As analytics have swept the baseball world, many coaches have expressed their displeasure the new ways to measure success based solely on numbers. However, new Stanhope Elmore baseball coach Kaleb Shuman is embracing the change and is looking to make a difference with how the Mustangs train at the plate.
“The change in culture has been crazy for us,” Stanhope senior Sully Stevens said. “It has gone from kind of unorganized to everything on a tight ship and military like. Everything is down to the minute. We are much more focused on everything.”
In the first practice of the year, the Mustangs opened with a new hitting drill Shuman said he saw from the University of Iowa. The team set up a wall of screens in front of home plate during batting practice and the goal is to hit the ball above the screens to avoid ground balls.
“I have always been a believer that ground balls are outs,” Shuman said. “So, I figure it’s better for the offense to do the opposite. Those screens are an external goal to help get that ball in the air and into the outfield grass.”
Shuman called it “The Great Wall of Ground Balls” and said he has seen it used by the Tampa Bay Rays and Minnesota Twins during Spring Training.
The Mustangs have turned the drill into a team competition. Shuman creates groups at the start of practice and players get points at the plate based off how many they hit over the screens and how far those hits go while the other teams are in the outfield trying to stop the ball from making it to the fence.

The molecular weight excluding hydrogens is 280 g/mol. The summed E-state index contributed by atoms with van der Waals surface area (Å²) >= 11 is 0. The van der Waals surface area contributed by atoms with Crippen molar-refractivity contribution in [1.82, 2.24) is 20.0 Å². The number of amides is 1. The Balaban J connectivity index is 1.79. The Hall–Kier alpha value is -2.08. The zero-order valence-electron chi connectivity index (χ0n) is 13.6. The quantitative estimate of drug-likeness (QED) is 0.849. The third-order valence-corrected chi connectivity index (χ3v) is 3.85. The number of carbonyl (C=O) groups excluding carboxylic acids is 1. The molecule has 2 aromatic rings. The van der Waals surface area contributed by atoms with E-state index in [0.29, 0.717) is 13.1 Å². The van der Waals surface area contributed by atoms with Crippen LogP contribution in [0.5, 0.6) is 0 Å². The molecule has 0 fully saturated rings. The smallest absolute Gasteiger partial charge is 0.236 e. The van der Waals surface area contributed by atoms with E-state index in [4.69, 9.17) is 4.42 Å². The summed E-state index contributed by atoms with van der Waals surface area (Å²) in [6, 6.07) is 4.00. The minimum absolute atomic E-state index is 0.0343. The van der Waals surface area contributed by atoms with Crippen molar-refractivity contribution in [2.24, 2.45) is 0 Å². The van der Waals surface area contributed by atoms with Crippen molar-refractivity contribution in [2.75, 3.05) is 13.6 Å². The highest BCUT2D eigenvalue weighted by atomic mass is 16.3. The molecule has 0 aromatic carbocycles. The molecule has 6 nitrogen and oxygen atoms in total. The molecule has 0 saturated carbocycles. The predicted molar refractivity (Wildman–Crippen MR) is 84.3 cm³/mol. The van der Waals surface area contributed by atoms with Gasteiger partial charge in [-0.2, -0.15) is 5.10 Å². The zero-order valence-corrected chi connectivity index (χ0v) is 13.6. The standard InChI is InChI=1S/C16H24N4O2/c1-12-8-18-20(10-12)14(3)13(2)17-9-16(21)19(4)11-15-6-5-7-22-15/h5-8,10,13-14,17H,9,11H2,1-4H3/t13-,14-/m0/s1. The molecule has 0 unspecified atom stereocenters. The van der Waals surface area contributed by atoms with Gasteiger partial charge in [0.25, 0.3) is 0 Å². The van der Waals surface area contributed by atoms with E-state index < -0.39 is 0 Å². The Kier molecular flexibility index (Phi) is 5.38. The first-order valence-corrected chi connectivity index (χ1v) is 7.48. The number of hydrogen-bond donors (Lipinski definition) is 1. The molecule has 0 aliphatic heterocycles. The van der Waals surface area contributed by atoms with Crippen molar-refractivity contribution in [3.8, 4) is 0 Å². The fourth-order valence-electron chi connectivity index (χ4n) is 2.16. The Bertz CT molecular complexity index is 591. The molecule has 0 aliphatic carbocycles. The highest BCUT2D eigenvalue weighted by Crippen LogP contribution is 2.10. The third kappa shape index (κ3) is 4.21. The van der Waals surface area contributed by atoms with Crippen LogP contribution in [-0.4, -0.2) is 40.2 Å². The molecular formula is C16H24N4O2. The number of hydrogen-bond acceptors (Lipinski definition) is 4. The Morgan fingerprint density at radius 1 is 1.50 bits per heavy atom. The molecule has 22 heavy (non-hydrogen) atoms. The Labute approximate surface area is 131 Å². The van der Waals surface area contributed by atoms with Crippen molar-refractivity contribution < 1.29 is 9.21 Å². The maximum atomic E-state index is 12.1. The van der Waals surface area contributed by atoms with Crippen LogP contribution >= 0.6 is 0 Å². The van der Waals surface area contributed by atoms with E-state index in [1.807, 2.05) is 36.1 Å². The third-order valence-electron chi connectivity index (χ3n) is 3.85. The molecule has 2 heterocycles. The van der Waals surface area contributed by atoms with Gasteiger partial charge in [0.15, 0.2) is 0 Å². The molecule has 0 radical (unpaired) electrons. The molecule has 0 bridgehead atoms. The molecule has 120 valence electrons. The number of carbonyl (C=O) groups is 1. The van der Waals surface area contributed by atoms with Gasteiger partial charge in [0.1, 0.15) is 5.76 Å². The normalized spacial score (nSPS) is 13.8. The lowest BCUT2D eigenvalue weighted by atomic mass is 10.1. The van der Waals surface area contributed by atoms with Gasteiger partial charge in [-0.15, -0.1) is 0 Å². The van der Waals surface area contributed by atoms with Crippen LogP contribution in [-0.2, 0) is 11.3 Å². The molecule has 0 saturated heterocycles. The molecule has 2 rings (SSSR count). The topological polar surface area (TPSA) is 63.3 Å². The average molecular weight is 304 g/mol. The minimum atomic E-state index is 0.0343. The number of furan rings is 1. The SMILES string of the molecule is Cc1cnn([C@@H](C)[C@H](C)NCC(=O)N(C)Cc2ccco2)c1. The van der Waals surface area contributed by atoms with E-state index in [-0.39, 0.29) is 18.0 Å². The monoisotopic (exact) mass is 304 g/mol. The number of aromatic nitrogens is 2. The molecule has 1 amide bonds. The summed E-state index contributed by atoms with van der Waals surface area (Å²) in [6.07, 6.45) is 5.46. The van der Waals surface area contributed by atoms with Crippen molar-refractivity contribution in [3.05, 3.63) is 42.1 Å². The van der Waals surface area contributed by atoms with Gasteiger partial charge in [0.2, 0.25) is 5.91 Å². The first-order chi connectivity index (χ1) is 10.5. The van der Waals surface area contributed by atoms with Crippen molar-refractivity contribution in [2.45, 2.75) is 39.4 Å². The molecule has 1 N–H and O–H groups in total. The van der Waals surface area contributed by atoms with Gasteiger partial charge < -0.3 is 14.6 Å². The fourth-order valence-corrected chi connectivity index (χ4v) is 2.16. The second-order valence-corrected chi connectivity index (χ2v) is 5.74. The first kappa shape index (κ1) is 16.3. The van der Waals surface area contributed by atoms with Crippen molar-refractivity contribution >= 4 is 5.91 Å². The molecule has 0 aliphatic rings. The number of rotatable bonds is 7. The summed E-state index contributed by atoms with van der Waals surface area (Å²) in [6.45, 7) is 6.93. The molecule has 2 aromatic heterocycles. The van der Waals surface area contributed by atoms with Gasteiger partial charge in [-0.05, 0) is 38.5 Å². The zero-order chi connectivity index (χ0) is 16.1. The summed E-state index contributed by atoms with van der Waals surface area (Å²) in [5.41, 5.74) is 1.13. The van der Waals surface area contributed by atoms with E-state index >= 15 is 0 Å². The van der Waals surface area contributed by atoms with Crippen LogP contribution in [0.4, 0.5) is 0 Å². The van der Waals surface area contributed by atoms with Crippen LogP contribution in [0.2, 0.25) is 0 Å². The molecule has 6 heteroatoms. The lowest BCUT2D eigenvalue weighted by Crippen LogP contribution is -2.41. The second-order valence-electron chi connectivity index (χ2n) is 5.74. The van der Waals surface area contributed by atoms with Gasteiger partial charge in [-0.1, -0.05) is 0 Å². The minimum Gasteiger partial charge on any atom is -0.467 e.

“The goal is to not hit on the ground and so far, people have been getting longer drives than we have before,” Stanhope junior Chase Eddings said. “Competing every day and seeing that instant feedback, it has become a competition between the guys.”
Shuman has already seen improvements with the players’ swings but that is not the only drill the Mustangs have used. Stanhope uses an app called Blast to record players’ swings while feeding data back to find more ways to improve.
Blast records launch angle, exit velocity and projected distance which is what is seen on broadcasts of Major League Baseball games. The players enjoy competing to see who can hit the ball the hardest and they like getting the instant feedback to make changes when they need to.
“More than anything, it measures how hard they are hitting the ball,” Shuman said. “It gives them an actual number feedback so why guess when you can assess. The launch angle may not be as important to these guys but the exit velocity and the ability to see their swings on film so they can see what 70 (mph) looks like compared to 90 and why.”
Shuman said most of his players are visual learners so having the video to back up what he is trying to coach helps them understand what they need to improve on. The players have responded well to the changes and have shown plenty of excitement as they get to use something they thought they would never get a chance to use.
“It’s crazy because we are using it,” Eddings said. “I feel like we’re being held to higher standards. I think we’re becoming better.”
While launch angle and exit velocity are just baby steps in the world of analytics, Shuman said he believes it is a much-needed adjustment to keep up with the sport.
“I’m a big believer in adapt or die,” Shuman said. “This is what baseball is going to. College coaches want the guys that hit the ball for doubles and home runs. My job is not just teaching them how to win baseball games but preparing them and making them capable of playing at the next level.”